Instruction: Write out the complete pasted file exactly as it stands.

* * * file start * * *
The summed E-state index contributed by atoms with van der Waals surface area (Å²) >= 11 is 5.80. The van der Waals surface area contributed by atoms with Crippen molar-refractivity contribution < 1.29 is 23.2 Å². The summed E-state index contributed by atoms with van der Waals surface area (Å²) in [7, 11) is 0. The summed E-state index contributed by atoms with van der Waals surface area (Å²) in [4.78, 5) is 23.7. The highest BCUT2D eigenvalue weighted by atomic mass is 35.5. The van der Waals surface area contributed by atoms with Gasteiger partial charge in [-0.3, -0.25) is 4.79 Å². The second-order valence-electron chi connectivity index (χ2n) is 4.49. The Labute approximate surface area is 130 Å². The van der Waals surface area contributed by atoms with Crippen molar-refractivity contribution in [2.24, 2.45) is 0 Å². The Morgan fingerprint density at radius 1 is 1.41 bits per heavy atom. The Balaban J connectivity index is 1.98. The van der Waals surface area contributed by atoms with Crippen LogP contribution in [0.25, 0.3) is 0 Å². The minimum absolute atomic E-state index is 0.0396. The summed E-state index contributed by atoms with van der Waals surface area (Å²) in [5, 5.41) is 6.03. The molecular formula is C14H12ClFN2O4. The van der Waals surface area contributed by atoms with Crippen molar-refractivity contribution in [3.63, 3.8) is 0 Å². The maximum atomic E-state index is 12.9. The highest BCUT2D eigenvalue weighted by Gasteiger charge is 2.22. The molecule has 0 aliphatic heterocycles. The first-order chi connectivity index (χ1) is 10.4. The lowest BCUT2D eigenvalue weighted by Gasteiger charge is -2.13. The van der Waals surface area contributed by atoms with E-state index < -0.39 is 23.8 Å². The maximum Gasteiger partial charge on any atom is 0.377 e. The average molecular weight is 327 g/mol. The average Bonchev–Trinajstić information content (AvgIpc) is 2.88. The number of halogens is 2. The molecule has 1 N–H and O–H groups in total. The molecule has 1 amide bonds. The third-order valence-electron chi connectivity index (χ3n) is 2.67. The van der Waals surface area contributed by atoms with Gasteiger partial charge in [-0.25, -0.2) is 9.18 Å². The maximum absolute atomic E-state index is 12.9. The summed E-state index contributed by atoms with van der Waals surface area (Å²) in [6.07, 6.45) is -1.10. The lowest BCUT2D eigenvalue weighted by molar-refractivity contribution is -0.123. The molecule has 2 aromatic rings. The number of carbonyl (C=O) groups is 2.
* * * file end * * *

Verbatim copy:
The summed E-state index contributed by atoms with van der Waals surface area (Å²) >= 11 is 5.80. The van der Waals surface area contributed by atoms with Crippen molar-refractivity contribution < 1.29 is 23.2 Å². The summed E-state index contributed by atoms with van der Waals surface area (Å²) in [7, 11) is 0. The summed E-state index contributed by atoms with van der Waals surface area (Å²) in [4.78, 5) is 23.7. The highest BCUT2D eigenvalue weighted by atomic mass is 35.5. The van der Waals surface area contributed by atoms with Gasteiger partial charge in [-0.3, -0.25) is 4.79 Å². The second-order valence-electron chi connectivity index (χ2n) is 4.49. The Labute approximate surface area is 130 Å². The van der Waals surface area contributed by atoms with Crippen molar-refractivity contribution in [2.24, 2.45) is 0 Å². The Morgan fingerprint density at radius 1 is 1.41 bits per heavy atom. The Balaban J connectivity index is 1.98. The van der Waals surface area contributed by atoms with Crippen LogP contribution in [0.25, 0.3) is 0 Å². The minimum absolute atomic E-state index is 0.0396. The summed E-state index contributed by atoms with van der Waals surface area (Å²) in [5, 5.41) is 6.03. The molecular formula is C14H12ClFN2O4. The van der Waals surface area contributed by atoms with Crippen molar-refractivity contribution in [3.63, 3.8) is 0 Å². The maximum atomic E-state index is 12.9. The highest BCUT2D eigenvalue weighted by Gasteiger charge is 2.22. The molecule has 0 aliphatic heterocycles. The first-order chi connectivity index (χ1) is 10.4. The lowest BCUT2D eigenvalue weighted by Gasteiger charge is -2.13. The van der Waals surface area contributed by atoms with E-state index < -0.39 is 23.8 Å². The maximum Gasteiger partial charge on any atom is 0.377 e. The average molecular weight is 327 g/mol. The average Bonchev–Trinajstić information content (AvgIpc) is 2.88. The number of halogens is 2. The molecule has 1 N–H and O–H groups in total. The molecule has 1 amide bonds. The third-order valence-electron chi connectivity index (χ3n) is 2.67. The van der Waals surface area contributed by atoms with Gasteiger partial charge in [-0.25, -0.2) is 9.18 Å². The maximum absolute atomic E-state index is 12.9. The summed E-state index contributed by atoms with van der Waals surface area (Å²) in [6.07, 6.45) is -1.10. The lowest BCUT2D eigenvalue weighted by molar-refractivity contribution is -0.123. The molecule has 2 aromatic rings. The number of carbonyl (C=O) groups is 2.